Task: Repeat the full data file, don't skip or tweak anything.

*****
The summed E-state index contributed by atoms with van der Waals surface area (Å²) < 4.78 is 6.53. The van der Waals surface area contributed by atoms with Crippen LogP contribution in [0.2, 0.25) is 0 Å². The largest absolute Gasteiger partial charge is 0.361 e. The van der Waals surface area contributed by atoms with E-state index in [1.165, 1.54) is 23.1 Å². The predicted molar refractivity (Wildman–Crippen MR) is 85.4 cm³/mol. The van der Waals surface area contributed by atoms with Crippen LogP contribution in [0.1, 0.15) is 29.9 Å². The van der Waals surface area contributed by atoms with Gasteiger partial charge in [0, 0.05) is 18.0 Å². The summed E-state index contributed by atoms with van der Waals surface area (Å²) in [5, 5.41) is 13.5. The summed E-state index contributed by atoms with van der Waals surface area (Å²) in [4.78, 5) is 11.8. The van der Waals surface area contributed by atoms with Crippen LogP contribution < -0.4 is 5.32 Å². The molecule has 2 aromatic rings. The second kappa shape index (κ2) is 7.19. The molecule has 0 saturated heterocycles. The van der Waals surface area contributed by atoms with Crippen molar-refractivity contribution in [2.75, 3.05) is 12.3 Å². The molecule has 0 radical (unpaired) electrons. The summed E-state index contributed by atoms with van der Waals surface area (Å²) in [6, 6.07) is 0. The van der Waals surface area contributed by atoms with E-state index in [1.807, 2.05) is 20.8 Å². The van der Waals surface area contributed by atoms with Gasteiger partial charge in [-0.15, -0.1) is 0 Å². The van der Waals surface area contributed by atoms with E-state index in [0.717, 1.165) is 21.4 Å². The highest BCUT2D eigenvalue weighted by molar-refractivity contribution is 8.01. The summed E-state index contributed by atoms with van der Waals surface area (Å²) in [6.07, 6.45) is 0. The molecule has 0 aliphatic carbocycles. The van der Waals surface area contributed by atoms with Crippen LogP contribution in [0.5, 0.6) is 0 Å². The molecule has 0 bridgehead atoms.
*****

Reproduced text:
The summed E-state index contributed by atoms with van der Waals surface area (Å²) < 4.78 is 6.53. The van der Waals surface area contributed by atoms with Crippen LogP contribution in [0.2, 0.25) is 0 Å². The largest absolute Gasteiger partial charge is 0.361 e. The van der Waals surface area contributed by atoms with E-state index in [1.165, 1.54) is 23.1 Å². The predicted molar refractivity (Wildman–Crippen MR) is 85.4 cm³/mol. The van der Waals surface area contributed by atoms with Crippen LogP contribution in [0.1, 0.15) is 29.9 Å². The van der Waals surface area contributed by atoms with Gasteiger partial charge in [0, 0.05) is 18.0 Å². The summed E-state index contributed by atoms with van der Waals surface area (Å²) in [5, 5.41) is 13.5. The summed E-state index contributed by atoms with van der Waals surface area (Å²) in [4.78, 5) is 11.8. The van der Waals surface area contributed by atoms with Crippen LogP contribution < -0.4 is 5.32 Å². The molecule has 2 aromatic rings. The second kappa shape index (κ2) is 7.19. The molecule has 0 saturated heterocycles. The van der Waals surface area contributed by atoms with Crippen molar-refractivity contribution in [2.75, 3.05) is 12.3 Å². The molecule has 0 radical (unpaired) electrons. The summed E-state index contributed by atoms with van der Waals surface area (Å²) in [6, 6.07) is 0. The van der Waals surface area contributed by atoms with E-state index in [1.807, 2.05) is 20.8 Å². The van der Waals surface area contributed by atoms with Gasteiger partial charge in [-0.15, -0.1) is 0 Å². The van der Waals surface area contributed by atoms with E-state index in [0.717, 1.165) is 21.4 Å². The highest BCUT2D eigenvalue weighted by molar-refractivity contribution is 8.01. The summed E-state index contributed by atoms with van der Waals surface area (Å²) in [6.07, 6.45) is 0. The molecule has 0 aliphatic carbocycles. The van der Waals surface area contributed by atoms with Crippen LogP contribution in [0.5, 0.6) is 0 Å². The molecule has 0 bridgehead atoms.